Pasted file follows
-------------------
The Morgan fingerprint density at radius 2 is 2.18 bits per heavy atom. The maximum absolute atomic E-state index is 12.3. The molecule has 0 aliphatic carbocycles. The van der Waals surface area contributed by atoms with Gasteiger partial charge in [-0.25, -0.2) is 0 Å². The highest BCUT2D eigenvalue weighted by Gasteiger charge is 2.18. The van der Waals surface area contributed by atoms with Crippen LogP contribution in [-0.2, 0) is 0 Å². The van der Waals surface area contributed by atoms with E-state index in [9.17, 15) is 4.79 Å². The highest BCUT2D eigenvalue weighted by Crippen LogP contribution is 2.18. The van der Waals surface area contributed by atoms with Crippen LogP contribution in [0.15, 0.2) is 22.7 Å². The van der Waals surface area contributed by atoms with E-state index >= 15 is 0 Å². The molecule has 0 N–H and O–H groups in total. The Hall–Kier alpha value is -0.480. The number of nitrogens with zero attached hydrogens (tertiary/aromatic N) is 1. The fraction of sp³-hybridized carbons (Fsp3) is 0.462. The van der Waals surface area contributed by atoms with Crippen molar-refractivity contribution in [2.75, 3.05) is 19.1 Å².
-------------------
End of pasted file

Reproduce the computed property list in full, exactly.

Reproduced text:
The Morgan fingerprint density at radius 2 is 2.18 bits per heavy atom. The maximum absolute atomic E-state index is 12.3. The molecule has 0 aliphatic carbocycles. The van der Waals surface area contributed by atoms with Gasteiger partial charge in [-0.25, -0.2) is 0 Å². The highest BCUT2D eigenvalue weighted by Gasteiger charge is 2.18. The van der Waals surface area contributed by atoms with Crippen LogP contribution in [-0.2, 0) is 0 Å². The van der Waals surface area contributed by atoms with E-state index in [9.17, 15) is 4.79 Å². The highest BCUT2D eigenvalue weighted by Crippen LogP contribution is 2.18. The van der Waals surface area contributed by atoms with Crippen LogP contribution in [0.15, 0.2) is 22.7 Å². The van der Waals surface area contributed by atoms with E-state index >= 15 is 0 Å². The molecule has 0 N–H and O–H groups in total. The Hall–Kier alpha value is -0.480. The number of nitrogens with zero attached hydrogens (tertiary/aromatic N) is 1. The fraction of sp³-hybridized carbons (Fsp3) is 0.462. The van der Waals surface area contributed by atoms with Crippen molar-refractivity contribution in [2.75, 3.05) is 19.1 Å².